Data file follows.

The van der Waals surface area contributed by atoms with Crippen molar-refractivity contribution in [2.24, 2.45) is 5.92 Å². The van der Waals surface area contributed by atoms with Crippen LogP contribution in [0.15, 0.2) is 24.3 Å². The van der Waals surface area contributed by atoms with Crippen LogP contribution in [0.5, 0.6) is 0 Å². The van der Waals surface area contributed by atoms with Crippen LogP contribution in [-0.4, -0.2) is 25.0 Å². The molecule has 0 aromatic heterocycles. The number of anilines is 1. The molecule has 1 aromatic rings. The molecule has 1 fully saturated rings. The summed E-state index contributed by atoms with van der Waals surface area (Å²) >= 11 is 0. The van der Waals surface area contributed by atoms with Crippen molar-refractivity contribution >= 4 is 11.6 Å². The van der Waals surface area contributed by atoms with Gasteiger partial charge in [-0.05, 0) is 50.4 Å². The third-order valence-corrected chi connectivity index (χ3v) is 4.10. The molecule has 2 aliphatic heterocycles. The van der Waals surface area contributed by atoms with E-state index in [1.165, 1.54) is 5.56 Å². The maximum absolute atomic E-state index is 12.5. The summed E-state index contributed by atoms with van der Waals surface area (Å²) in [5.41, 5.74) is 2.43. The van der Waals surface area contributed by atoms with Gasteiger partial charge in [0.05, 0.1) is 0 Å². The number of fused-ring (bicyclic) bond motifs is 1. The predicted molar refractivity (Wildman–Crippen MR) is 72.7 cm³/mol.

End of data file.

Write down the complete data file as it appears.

The van der Waals surface area contributed by atoms with Crippen molar-refractivity contribution in [2.24, 2.45) is 5.92 Å². The van der Waals surface area contributed by atoms with Crippen LogP contribution in [0.15, 0.2) is 24.3 Å². The van der Waals surface area contributed by atoms with Crippen LogP contribution in [0.5, 0.6) is 0 Å². The van der Waals surface area contributed by atoms with Crippen LogP contribution in [-0.4, -0.2) is 25.0 Å². The molecule has 0 aromatic heterocycles. The number of anilines is 1. The molecule has 1 aromatic rings. The molecule has 1 fully saturated rings. The summed E-state index contributed by atoms with van der Waals surface area (Å²) >= 11 is 0. The van der Waals surface area contributed by atoms with Crippen molar-refractivity contribution >= 4 is 11.6 Å². The van der Waals surface area contributed by atoms with Gasteiger partial charge in [-0.05, 0) is 50.4 Å². The third-order valence-corrected chi connectivity index (χ3v) is 4.10. The molecule has 2 aliphatic heterocycles. The van der Waals surface area contributed by atoms with E-state index in [1.165, 1.54) is 5.56 Å². The maximum absolute atomic E-state index is 12.5. The summed E-state index contributed by atoms with van der Waals surface area (Å²) in [5.41, 5.74) is 2.43. The van der Waals surface area contributed by atoms with Gasteiger partial charge in [0.05, 0.1) is 0 Å². The number of fused-ring (bicyclic) bond motifs is 1. The predicted molar refractivity (Wildman–Crippen MR) is 72.7 cm³/mol.